Netflix’sand stock price are a reckoning for the company, raising questions about its in the increasingly competitive streaming business.
“At almost every single impasse they have faced before, the company found a way to safely maneuver before hitting the wall,” MoffettNathanson Research analysts said in a report. “However, this time it feels different as the first quarter 2022 earnings release, investor letter and video interview portrayed a company that was more surprised by things and less clear than ever about the path forward.”
In response, Netflix is already moving to cut costs by pulling the plug on a number of shows. The latest casualty is an animated series created by Meghan Markle, known by its working title “Pearl,” that was one of several programs being developed by her and Prince Harry’s Archewell Productions as part of the royal couple’s estimated $100 million deal with Netflix.
Given the pressure to produce Variety.and compete with the , Netflix’s recent cancellations underline that virtually no series is safe. How does Netflix decide what shows to cut? Cancellation and renewal decisions are “based on viewing data, not by cost,” according to
Here are the shows Netflix has canceled so far in 2022.
Latino-themed dramedy “Gentefied,” produced by America Ferrera of “Ugly Betty” fame, was canceled in January after two seasons. Created by Marvin Lemus and Linda Yvette Chávez, the critically acclaimed series premiered on Netflix in February of 2020 and focused on the lives of a Mexican-American family. It won a devoted fan base, many of whom praised the show for its realism.
Cooking with Paris
Touted by The Guardian as “a rare work of comic genius” but panned by Rotten Tomatoes critics as “a missed opportunity,” Paris Hilton’s cooking show parody featured celebrity guests, diamond-studded utensils and words not often used by TV cooks, such as “Ew.” The show got chopped after a mere six episodes. At least fans got to see Paris and Kim Kardashian make a frittata.
Unlike other shows on Netflix’s chopping block, the short-lived “Another Life” was never a hit with critics. Fans of the sci-fi series learned of its demise after two seasons, when the show’s star, Katie Sackhoff, who played astronaut Niko Breckenridge, confirmed the news on Twitter. “I’d like to thank everyone single person who watched & supported Another Life on Netflix. To our crew & cast thank you for always working so hard & being prepared. I wish we could do more seasons but sadly it’s just not in the cards. See you on the next adventure. Love Niko,” the actress posted.
The Baby-Sitters Club
A comedy based on the best-selling books by Ann M. Martin, “The Baby-Sitters Club” focused on a group of young girls who start a babysitting business. Described by Entertainment Weekly as “a heartwarming reboot” and by Vanity Fair as “near-perfect,” the show got a 100% score on Rotten Tomatoes and even took the No. 9 spot on the Netflix Top 10 for one week, according to Collider.com. When it came to viewership numbers, however, quality didn’t lead to quantity. Netflix decided to end the teen series after two seasons, to the dismay of fans and critics alike.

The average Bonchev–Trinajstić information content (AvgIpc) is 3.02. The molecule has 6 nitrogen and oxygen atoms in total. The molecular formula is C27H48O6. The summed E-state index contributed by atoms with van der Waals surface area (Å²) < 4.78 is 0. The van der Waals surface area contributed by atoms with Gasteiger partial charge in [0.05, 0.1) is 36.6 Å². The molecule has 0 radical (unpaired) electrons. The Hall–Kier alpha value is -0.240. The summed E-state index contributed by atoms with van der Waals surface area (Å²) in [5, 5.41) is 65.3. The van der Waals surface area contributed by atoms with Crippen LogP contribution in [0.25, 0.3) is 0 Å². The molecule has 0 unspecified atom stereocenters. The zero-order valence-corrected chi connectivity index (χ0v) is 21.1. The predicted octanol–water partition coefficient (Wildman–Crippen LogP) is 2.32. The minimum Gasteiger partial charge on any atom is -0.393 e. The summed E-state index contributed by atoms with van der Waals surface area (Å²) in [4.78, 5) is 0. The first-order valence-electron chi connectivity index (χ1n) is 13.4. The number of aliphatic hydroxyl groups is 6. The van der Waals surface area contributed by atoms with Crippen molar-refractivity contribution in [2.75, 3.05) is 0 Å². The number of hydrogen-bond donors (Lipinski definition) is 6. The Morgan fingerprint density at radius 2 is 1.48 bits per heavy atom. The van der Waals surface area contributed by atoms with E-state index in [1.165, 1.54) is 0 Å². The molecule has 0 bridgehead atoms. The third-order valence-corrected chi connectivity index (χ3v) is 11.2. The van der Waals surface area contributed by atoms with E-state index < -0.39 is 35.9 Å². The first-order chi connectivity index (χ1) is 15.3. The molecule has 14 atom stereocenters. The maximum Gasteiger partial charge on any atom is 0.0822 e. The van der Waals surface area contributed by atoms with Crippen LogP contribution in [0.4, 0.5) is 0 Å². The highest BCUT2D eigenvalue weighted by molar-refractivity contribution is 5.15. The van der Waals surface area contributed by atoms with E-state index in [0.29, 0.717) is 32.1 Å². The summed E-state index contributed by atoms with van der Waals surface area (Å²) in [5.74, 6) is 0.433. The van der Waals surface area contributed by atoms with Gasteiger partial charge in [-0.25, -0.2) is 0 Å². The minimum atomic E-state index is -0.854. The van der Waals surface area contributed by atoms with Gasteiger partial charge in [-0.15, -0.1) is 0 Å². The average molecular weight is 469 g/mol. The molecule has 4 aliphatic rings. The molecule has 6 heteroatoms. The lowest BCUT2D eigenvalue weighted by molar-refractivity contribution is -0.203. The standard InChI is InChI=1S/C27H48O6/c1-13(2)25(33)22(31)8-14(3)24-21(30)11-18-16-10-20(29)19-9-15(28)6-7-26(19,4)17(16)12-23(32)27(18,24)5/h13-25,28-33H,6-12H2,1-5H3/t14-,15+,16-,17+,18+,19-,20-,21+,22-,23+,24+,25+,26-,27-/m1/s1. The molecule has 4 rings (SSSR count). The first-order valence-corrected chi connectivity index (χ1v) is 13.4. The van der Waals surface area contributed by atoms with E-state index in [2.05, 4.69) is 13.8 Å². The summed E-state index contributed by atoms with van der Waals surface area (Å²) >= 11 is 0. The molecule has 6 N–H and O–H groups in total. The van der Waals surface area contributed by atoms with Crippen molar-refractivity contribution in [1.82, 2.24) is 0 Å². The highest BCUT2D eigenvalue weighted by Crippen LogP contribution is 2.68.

Netflix’s April decision to cancel children’s superhero series “Raising Dion” after two seasons elicited a lot of broken-heart emojis on social media. Based on a comic book by Dennis Liu and produced by Michael B. Jordan of “Creed” and “Black Panther,” the series told the tale of a recently widowed single mom (Alisha Wainwright) whose parenting struggles reach new heights after discovering that her 8-year-old son (Ja’Siah Young) possesses superpowers as a result of his deceased dad’s science experiments.
The Netflix sitcom was about a young Harvard-educated woman (Emily Osment of “Hannah Montana”) who moves in with her bubbly West Coast sister (Olivia Macklin) after being dumped by her boyfriend. Comedy ensues, but just for one season. Netflix canceled the show, which received tepid reviews, last week.
After initial fanfare about its development, “Pearl” — the working title of a family-focused animated series created by Meghan Markle centered on the adventures of a 12-year-old girl inspired by women in history — is the latest program scrapped by Netflix. The Duke and Duchess of Sussex’s Archewell Productions announced the deal in July 2021. The Associated Press reported that Markle was to serve as an executive producer on the show along with filmmaker (and husband of Sir Elton John) David Furnish, who worked as a producer on “Rocketman” and “Sherlock Gnomes.”
“I’m thrilled that Archewell Productions, partnered with the powerhouse platform of Netflix, and these incredible producers, will together bring you this new animated series, which celebrates extraordinary women throughout history,” Markle said in a statement at the time.
The couple signed a multiyear deal to produce nature series, documentaries and children’s programming for the streaming platform in 2020.